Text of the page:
Based on this data, let's look at the most damaging form of breach, theft of data from data centers/databases by users with credentials. These insider thieves, disgruntled workers or outsiders masquerading as insiders, typically have specific goals and objectives to wreak havoc on systems or steal sensitive data for profit.
So let's get back to our hacker with insider credentials. First he reaches the VPN, no problem gaining access, he's an insider. There is no way to determine that he is anything but what his credentials identify him as. The IPS or IDS system gives him the once over. Nothing unusual is detected. The IAM waves him on - because IAM, IPS, IDS are essentially badge readers. Once inside the data center, he begins to access data. He'll grab some data to test the waters, a small amount, to see if the download works, then he will go after his main target — the SS numbers of the company's five million customers.
What are the SIM systems doing at this point? Since the IDS or other edge security systems didn't find anything amiss the SIM doesn't have anything to analyze. It is possible that the Social Security numbers are encrypted. However, if this intruder has the right credentials encryption will not protect the data.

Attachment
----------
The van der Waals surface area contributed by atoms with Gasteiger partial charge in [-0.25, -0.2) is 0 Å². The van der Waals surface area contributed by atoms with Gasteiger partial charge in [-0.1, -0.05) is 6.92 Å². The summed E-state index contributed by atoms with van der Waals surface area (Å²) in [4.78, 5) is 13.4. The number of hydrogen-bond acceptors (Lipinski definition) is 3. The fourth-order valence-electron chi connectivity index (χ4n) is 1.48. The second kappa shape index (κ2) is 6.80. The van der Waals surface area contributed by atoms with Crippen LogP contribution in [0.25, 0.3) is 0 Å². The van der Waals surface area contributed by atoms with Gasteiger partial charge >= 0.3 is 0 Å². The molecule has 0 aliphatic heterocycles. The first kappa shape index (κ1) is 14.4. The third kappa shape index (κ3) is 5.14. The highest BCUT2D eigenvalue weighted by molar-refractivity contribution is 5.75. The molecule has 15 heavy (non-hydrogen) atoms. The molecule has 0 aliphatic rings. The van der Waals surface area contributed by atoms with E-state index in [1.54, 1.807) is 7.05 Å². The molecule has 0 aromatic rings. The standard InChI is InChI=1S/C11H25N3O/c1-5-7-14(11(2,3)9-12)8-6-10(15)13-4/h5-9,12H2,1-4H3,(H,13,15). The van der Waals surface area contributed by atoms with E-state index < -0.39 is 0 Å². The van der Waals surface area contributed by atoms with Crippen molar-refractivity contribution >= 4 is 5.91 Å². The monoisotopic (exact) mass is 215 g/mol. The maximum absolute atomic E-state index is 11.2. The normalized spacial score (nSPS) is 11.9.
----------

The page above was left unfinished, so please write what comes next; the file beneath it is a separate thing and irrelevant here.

This is a scary scenario. Possibly even more frightening is the real insider who has intimate knowledge of your data center and your business or worse, is a database administrator – a privileged user — who can not only make changes to applications but cover his tracks. Even inadvertent mistakes, non-malicious behavior with data, can violate state or federal law and cause costly legal issues for an enterprise.
When it comes to database breaches, the real issue is lack of real-time insight into what is actually happening to the data. Most data security is about policing the edges; they are not close enough to nor do they have any meaningful insight into what is happening to data. Except for some edge solutions, which deal with data as it's leaving the building, most lack the ability to analyze data activity in a meaningful way.
To thwart the insider database breach, enterprises must have the ability to "see" what's going on with data and recognize the difference between:
Critical data assets and other data;
A "genuine" authorized user and a masquerader;
An employee accessing data in the normal course of business and a malicious insider;